3D Printing

Turn Your Desk Into a Pharmaceuticals Factory

Get ready for a Breaking Bad future in which we all 3D-print our own drugs.


Makerbot Replicator
John Abella

New regulations for "orphan drugs" went into effect on August 12—only the most recent update since such rules first passed in 1983. They're intended ease the regulatory process and lower barriers for medicines that address rare medical conditions. Otherwise, the costs of research, winning regulatory approval, and production can exceed anything a pharmaceutical company could hope to recoup in an era when developing a new drug might cost a billion—or billions—of dollars. Bringing down regulatory costs is a necessary but elusive goal that may well require intervention by the federal policy fairies. But both research and production look poised for a revolution, as 3D printing applies its high-tech charms to the business of creating chemical compounds, and turns the production of medicine into a DIY project. Not incidentally, the revolution also promises to kneecap whatever is left of efforts to control chemistry's results, including recreational drugs.

In a TED talk in February of this year, Professor Lee Cronin of the University of Glasgow explained the idea he had for taking complex chemistry and turning it into an accessible  desktop project.

[A]s a chemist, one of the things I wanted to ask my research group a couple of years ago is, could we make a really cool universal chemistry set? In essence, could we "app" chemistry?

Now what would this mean, and how would we do it? Well to start to do this, we took a 3D printer and we started to print our beakers and our test tubes on one side and then print the molecule at the same time on the other side and combine them together in what we call reactionware. And so by printing the vessel and doing the chemistry at the same time, we may start to access this universal toolkit of chemistry.

Now what could this mean? Well if we can embed biological and chemical networks like a search engine, so if you have a cell that's ill that you need to cure or bacteria that you want to kill, if you have this embedded in your device at the same time, and you do the chemistry, you may be able to make drugs in a new way.

So how are we doing this in the lab? Well it requires software, it requires hardware and it requires chemical inks. And so the really cool bit is, the idea is that we want to have a universal set of inks that we put out with the printer, and you download the blueprint, the organic chemistry for that molecule and you make it in the device. And so you can make your molecule in the printer using this software.

So what could this mean? Well, ultimately, it could mean that you could print your own medicine. And this is what we're doing in the lab at the moment.

The ultimate goal of Cronin (who didn't respond to Reason.com's requests for an interview) and company, he makes clear, is to ease research and development of drugs—and to ultimately print them "at point of need." Pharmaceutical companies will essentially become research outfits that develop new molecules and then sell the software file that people will download to make their medicine at home. The whole process is intended to be relatively inexpensive, too, since his Cronin Group Website says "this approach constitutes a cheap, automated and reconfigurable chemical discovery platform that makes techniques from chemical engineering accessible to typical synthetic laboratories."

And why stop there? A team headed by Professor Hagan Bayley at Oxford University is working on 3D-printed synthetic tissue that could supplement failing organs or manufacture and release drugs in the body.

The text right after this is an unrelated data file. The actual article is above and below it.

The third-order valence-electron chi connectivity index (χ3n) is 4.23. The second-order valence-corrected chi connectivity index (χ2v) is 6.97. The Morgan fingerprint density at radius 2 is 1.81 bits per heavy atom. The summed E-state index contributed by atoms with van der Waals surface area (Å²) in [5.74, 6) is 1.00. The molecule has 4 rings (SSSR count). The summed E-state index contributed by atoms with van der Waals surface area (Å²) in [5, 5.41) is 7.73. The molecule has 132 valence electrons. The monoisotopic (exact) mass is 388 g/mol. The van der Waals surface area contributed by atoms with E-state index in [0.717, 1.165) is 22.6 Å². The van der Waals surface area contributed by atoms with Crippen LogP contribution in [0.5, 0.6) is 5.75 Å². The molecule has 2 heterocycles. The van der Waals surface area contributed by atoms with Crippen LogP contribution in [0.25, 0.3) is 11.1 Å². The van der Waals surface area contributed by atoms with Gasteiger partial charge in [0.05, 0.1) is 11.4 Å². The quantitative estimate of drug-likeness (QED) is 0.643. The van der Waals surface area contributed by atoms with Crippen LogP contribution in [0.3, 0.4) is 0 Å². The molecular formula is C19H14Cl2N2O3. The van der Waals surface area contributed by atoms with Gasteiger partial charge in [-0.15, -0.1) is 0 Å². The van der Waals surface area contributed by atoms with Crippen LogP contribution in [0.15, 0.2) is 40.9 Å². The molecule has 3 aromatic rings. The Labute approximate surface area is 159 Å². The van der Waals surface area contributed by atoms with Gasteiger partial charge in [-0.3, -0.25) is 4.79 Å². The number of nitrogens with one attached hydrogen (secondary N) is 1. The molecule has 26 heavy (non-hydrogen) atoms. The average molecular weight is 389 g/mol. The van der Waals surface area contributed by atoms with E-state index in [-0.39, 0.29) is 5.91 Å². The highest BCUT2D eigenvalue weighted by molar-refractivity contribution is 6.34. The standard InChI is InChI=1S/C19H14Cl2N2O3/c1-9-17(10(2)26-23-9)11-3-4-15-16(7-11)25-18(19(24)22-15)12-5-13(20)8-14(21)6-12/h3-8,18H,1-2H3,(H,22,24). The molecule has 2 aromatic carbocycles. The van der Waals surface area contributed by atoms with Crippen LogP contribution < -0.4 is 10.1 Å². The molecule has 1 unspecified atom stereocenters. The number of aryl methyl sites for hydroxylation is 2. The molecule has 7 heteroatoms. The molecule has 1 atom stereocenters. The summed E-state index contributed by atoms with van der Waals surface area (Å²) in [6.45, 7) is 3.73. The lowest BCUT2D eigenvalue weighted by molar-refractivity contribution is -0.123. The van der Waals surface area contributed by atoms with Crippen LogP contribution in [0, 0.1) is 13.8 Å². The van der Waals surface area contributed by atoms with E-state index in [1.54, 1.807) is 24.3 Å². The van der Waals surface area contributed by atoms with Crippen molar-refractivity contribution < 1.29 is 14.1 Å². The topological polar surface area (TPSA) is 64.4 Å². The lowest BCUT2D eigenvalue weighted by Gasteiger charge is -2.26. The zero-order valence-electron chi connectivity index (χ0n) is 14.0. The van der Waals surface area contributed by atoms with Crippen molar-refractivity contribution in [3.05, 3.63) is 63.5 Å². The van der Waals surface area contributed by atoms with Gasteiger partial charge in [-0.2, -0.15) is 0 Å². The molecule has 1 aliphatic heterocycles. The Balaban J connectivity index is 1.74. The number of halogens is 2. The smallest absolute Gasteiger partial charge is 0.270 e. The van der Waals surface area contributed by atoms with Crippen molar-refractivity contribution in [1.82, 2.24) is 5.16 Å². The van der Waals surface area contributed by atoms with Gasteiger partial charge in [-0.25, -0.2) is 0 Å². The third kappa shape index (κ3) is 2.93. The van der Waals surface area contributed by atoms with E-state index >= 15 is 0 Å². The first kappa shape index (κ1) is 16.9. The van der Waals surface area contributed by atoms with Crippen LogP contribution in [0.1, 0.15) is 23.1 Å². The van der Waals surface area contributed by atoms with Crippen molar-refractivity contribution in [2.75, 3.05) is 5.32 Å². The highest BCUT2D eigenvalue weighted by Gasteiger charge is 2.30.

3D printing medicine
The Cronin Group

If that doesn't sound sufficiently futuristic, Cronin closes his TED talk by saying the ultimate goal is "your own personal matter fabricator. Beam me up, Scotty." And that has, honestly, been the underlying dream of the whole 3D printing revolution: boxes on your desk that can make anything you can imagine—including more boxes on your desk. It's like asking a genie for extra wishes.

But 3D printers have already raised interesting policy implications about the ability to control the production and possession of physical objects. Specifically, the successful efforts of Cody Wilson, Defense Distributed, and independent tinkerers to make firearms on 3D printers have raised the likelihood that gun control is a dead issue. What impact will the ability to print chemical compounds on printers have on the political class of easily flustered control freaks?

The question has already come up. The Week's Chris Gayomali frets that "[t]oday's primitive psychedelics and artificial mood-boosters may be just the beginning" once 3D printing transforms chemical engineering. The Customs Minister from the land o' hobbits, Maurice Williamson, worries on Radio New Zealand, "If people could print off … sheets of Ecstasy tablets at the party they're at at that time, that just completely takes away our border protection role in its known sense."

Cronin, among others, suggests that controlling the "chemical ink" is the key to preventing DIY recreational chemistry with 3D printers. But that seems like a bit of a wishful thinking from a man who wants to ease the way for what is truly a technological transformation—one that will be used in myriad ways to be determined by end users. Much current research uses bathroom sealant as the ink, and that's not the easiest material to restrict.

Cody Wilson and a horde of lesser-known innovators arose to explore and expand 3D printing's subversive powers when it comes to guns. It's difficult to believe that a world that brings us the Silk Road online marketplace for illegal drugs won't also produce chemically oriented tinkerers in abundance to exploit the recreational (and commercial potential) of producing intoxicants via 3D chemical printing. 

Will regulators grow so frightened of a world beyond their laws (not that such a world doesn't already surround us) that they'll willingly try to toss out the technologically transformative baby with the organic chemistry-infused bathwater? Honestly, we know that politicians and appointed government officials alike are capable of burn-the-village-to-save-it behavior. But even the most reactionary and obstructionist FDA of the future won't be able to prevent rare disease sufferers from downloading files developed in Germany, Singapore, or on some seasteading platform and printing officially unapproved medicines. Recreational chemists will, no doubt, upload and download their files though mechanisms like Pirate Bay and Silk Road.